Lessons Learned: The DOT Medical Exam in Hiring

Unreasonable beyond this point.

A large Indiana-based trucking firm was fined $200,000 by the U.S. Equal Employment Opportunity Commission (EEOC) for its driver medical policies according to Crain Communications’ Business Insurance.

One error was having drivers undergo a DOT medical exam before making a *conditional offer of employment — a violation of the Americans with Disabilities Act (ADA).

(*Conditional offer of employment refers to an offer of employment that is dependent on the completion of certain conditions or passing certain tests.)

When should an organization employing DOT regulated drivers make a conditional offer of employment?

Best transportation-industry driver hiring practices include:

  • administration of a road test, and
  • (if a CDL driver) receiving the results of the DOT pre-hire drug test/screen

before making a conditional job offer. Once a conditional job offer is made, a candidate can then be asked to undergo a DOT physical or medical examination.

A second error by this carrier was asking disability-related questions before a conditional job offer was made. Once a conditional job offer is made, Federal law permits medically-related inquiries of drivers, if the questions are (1.) job-related, and (2.) consistent with business-related necessity.

 . . .if a job applicant volunteers such information, the interviewer is not permitted to pursue inquiries about the nature of the medical condition or disability. Instead, the interview should be refocused so that emphasis is on the ability of the applicant to perform the job, not on the disability.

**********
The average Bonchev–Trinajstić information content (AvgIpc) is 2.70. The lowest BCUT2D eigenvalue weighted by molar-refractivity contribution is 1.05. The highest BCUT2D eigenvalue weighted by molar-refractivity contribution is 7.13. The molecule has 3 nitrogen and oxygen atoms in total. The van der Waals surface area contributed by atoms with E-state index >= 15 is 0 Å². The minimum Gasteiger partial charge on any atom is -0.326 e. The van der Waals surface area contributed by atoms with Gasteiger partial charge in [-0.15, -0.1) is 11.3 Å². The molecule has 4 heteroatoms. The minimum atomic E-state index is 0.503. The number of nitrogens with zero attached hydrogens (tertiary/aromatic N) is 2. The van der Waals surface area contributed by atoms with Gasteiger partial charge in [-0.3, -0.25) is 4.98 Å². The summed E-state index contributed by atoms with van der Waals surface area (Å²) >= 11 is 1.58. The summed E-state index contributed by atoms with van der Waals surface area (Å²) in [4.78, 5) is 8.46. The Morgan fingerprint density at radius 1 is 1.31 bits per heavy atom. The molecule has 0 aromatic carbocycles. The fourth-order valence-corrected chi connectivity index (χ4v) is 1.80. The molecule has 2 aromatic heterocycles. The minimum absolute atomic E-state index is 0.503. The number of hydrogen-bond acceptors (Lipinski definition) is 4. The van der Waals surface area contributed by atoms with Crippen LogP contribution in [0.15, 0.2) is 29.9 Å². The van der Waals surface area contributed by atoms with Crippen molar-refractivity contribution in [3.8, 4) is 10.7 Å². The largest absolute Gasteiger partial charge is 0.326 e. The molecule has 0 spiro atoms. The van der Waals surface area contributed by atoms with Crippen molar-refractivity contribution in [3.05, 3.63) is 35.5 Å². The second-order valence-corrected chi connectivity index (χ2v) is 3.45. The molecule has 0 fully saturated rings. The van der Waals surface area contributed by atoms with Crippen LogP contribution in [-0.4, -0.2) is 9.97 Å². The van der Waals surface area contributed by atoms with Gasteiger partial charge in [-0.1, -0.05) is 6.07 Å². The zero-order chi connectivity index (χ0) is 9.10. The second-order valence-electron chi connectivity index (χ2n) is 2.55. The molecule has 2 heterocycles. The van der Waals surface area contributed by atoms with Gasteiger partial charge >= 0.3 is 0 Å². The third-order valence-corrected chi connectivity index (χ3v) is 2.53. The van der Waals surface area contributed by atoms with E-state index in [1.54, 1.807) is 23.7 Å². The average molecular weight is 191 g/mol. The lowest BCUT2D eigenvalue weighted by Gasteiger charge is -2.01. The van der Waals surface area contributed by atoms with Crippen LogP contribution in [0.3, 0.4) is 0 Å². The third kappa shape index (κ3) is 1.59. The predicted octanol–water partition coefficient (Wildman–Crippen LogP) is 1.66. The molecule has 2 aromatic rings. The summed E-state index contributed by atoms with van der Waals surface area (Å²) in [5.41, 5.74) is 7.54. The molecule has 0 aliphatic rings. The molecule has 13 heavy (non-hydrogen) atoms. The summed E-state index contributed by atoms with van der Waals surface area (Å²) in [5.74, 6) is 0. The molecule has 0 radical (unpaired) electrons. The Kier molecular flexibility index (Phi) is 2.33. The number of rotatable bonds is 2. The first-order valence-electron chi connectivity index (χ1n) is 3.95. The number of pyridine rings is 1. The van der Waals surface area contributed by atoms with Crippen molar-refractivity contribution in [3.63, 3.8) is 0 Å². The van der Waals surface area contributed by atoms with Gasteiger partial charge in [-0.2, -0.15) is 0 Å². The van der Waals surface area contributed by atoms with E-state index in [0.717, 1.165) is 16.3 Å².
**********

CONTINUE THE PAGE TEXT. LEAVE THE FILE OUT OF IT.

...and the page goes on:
Motor carriers should also be cautious of any broad medical-clearance policies as: a requirement to notify the company of any contact with medical professionals, or deploying overly broad medical-release forms.


It is unlawful under the ADA to ask drivers questions about medical conditions and/or a disability before a conditional job offer is made. Steer clear of this topic in a pre-hire interview.

Medical records of all applicants and employees must be kept separate from all other personnel information.

Keep any employee medical records in a secure area (under lock and key) with limited access.

Be sure to review your policies, procedures and company manuals to comply with the ADA requirements.

To learn more, see The DOT Safety Audit Guide.

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